Friday, August 20, 2010

Reclaiming the principles course

Another academic year begins soon (in the northern hemisphere, at least) and a new wave of students will soon be exposed to their first economics principles course, likely one in microeconomics. How should such a course be handled by lecturers dissatisfied with the standard fare?
  I've just finished reading an excellent essay on that topic by Julie Nelson of Tufts University: ("The principles course", pp.57-68 in Jack Reardon, ed., The Handbook of Pluralist Economics Education, Routledge, 2009)
  Rather than a 'competing paradigms' approach, where orthodox and heterodox approaches are compared and students are invited to take sides, she suggests a 'broader questions and bigger toolbox' approach: "economics is defined so as to encompass a broad set of concerns, and methods of analysis are drawn from many different schools."
  The definition she suggests is one similar to what we discuss in Ch. 1 of The Economics Anti-Textbook. Nelson writes:
A good way to reframe the principles course is to think of economics as defined by the concern of economic provisioning, or how societies organize themselves to sustain life and enhance its quality. Such a definition is much broader than definitions of economics that focus on individual rational decision-making, markets, or GDP growth...
She adds:
Because it does not focus on individual rational choice, this approach can encompass social and economic institutions, real human psychology, and the unfolding of historical events. Because it is broader than a concern just with markets, it is inclusive of government and community activities, as well as the economic contribution of unpaid household labor. Because it points directly to questions of survival and quality of life, it invites questions about whether current patterns of wealth and income distribution, consumerist attitudes, and the use and abuse of the natural environment serve valuable ends.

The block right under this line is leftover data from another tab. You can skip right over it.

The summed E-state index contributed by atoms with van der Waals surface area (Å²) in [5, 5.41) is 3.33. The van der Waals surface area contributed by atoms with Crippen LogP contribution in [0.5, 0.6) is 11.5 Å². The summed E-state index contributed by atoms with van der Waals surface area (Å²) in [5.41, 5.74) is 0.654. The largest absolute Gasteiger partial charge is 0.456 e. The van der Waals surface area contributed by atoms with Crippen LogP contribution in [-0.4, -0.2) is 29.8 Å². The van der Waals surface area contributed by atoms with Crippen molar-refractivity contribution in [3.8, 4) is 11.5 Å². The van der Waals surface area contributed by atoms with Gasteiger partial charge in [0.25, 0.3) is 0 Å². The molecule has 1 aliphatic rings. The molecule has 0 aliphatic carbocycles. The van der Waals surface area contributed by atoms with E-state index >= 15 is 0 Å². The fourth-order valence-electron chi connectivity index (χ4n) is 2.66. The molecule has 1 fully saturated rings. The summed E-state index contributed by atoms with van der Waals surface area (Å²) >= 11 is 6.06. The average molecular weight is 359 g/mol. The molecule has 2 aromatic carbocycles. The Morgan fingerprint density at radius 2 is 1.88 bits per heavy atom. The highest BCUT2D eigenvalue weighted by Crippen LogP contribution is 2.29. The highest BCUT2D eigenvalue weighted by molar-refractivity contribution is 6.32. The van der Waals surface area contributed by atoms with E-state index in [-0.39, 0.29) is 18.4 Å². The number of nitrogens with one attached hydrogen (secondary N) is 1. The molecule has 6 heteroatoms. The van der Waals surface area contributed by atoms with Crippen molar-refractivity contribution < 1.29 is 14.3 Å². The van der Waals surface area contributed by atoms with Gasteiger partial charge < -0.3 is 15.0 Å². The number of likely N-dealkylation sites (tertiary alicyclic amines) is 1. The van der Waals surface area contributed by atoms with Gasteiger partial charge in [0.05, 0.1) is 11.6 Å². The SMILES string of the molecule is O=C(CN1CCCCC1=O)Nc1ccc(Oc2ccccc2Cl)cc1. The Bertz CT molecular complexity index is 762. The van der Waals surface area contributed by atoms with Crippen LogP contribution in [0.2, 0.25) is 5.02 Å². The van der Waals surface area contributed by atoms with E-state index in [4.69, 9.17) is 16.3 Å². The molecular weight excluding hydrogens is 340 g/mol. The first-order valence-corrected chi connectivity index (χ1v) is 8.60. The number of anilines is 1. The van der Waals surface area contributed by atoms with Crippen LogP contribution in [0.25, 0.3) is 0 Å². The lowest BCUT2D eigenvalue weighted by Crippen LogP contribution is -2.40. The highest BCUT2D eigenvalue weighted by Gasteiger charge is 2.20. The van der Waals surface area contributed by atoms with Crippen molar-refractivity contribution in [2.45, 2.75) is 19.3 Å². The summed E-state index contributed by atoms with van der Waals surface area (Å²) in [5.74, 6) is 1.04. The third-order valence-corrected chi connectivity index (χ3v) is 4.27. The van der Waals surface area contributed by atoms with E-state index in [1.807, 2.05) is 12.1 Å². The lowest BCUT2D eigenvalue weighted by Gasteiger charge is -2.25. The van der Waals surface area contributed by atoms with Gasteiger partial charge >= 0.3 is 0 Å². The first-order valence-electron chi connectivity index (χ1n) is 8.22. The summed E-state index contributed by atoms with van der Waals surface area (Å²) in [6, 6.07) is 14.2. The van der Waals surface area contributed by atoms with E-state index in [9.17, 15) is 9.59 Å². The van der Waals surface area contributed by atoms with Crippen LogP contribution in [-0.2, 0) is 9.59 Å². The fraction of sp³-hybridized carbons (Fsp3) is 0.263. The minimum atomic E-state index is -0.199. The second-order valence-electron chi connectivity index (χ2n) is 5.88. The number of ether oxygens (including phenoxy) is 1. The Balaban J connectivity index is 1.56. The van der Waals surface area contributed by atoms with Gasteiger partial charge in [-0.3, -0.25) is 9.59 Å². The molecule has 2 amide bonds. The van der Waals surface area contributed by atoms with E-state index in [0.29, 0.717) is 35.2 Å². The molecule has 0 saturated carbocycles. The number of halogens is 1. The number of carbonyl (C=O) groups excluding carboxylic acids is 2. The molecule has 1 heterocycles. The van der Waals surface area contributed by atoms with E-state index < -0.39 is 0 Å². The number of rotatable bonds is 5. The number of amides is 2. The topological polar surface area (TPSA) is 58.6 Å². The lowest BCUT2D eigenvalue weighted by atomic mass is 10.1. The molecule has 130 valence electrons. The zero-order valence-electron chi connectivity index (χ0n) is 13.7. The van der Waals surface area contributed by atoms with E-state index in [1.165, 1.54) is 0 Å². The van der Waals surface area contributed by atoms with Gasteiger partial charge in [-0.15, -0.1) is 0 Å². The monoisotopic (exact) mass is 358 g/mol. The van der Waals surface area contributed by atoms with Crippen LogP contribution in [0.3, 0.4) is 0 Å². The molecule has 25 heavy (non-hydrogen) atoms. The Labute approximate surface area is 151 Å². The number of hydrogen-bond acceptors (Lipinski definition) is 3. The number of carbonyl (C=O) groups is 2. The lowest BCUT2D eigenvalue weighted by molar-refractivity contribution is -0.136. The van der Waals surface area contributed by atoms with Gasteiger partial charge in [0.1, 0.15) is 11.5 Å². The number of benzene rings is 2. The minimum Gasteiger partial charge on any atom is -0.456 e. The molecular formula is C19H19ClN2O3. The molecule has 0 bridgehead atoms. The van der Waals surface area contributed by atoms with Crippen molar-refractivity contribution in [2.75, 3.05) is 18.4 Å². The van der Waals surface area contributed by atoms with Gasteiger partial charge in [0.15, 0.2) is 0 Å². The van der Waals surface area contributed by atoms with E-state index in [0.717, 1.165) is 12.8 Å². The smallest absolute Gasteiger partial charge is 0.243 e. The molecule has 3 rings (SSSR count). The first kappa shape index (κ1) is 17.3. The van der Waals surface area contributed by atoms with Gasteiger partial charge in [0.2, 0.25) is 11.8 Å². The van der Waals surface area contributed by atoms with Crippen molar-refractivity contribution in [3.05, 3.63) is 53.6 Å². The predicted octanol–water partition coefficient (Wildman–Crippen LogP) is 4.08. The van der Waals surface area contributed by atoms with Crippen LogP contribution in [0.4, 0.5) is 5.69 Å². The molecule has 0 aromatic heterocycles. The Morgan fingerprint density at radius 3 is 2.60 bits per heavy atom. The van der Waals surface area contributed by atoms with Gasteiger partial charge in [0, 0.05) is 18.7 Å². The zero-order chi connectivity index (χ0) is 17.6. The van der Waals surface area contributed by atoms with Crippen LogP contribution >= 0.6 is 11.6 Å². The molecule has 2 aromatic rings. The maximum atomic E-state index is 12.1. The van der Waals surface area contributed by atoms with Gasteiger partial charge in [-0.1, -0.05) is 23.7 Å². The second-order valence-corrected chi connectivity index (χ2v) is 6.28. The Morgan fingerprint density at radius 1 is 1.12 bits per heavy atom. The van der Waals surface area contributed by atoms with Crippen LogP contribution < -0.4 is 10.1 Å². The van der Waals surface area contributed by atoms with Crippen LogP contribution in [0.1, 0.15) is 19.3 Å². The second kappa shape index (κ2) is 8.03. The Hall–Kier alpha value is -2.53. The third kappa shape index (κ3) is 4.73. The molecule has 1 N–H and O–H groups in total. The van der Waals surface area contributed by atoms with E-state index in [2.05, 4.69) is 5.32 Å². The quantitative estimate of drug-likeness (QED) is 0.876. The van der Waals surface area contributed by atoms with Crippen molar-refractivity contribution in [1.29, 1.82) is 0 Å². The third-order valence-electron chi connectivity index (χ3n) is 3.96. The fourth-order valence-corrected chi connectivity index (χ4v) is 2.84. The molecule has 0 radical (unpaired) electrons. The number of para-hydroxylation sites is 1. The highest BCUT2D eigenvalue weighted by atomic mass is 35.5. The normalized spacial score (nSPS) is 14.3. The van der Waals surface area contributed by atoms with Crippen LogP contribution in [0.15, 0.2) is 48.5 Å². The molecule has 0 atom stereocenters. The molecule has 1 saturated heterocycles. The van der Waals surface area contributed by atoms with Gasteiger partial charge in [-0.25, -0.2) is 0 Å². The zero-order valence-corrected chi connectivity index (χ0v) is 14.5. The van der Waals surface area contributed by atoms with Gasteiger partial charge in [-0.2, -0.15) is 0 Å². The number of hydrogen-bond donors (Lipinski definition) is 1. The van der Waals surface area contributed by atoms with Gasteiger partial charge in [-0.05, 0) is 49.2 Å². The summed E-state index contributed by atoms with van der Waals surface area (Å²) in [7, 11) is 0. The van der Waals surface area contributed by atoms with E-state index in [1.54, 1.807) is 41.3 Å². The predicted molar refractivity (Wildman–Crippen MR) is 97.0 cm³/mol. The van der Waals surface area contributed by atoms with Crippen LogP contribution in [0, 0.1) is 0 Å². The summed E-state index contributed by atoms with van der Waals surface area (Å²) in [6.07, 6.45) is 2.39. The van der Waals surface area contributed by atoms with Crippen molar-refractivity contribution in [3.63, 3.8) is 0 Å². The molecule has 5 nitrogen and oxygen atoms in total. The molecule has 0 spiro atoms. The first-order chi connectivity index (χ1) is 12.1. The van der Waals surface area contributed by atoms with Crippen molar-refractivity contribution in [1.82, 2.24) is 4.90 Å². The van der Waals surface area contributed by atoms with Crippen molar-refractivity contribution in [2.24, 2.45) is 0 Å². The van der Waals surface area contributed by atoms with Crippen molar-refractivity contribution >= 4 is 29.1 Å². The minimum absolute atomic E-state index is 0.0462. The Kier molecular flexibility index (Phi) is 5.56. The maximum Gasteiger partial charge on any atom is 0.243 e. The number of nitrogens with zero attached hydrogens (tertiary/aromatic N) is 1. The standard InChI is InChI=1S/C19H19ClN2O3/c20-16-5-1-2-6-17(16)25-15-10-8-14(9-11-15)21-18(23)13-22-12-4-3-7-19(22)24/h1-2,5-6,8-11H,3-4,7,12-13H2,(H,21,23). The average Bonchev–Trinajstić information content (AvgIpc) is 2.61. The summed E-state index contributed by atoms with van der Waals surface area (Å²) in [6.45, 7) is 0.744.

Nelson suggests labeling the core, mainstream models as the "orthodox model"  or "simple mechanical model" as a way of making it clear that "alternatives are possible" and to deflate the "implicit claim to abstract, appearing-out-of-nowhere generality" of the standard textbook approach. She also suggests
spending time discussing the assumptions of the traditional model. What is assumed about human behavior, about technology, about institutions, and the different social and economic forces acting in the world? what are some real-world phenomena that the models might plausibly explain? And, conversely, what phenomena might require different models? ... [T]he instructor need not show that traditional tools and concepts are wrong, but rather, by describing their highly restrictive assumptions, the instructor can enable students to understand the limited range of the models.
We share Nelson's conviction that the introductory (or principles) course is a critical one. It's the only one that many students will take and it's also often the one that determines which students will go on to take more economics courses. It (Nelson writes)
is the first step in socialization of the next generation of economists. Who will you inspire to advance in economics -- the student concerned about real-world economic issues and committed to trying to make the world a better place, or the student primarily attracted by the elegance of the models who has a special affinity to equation solving and curve shifting?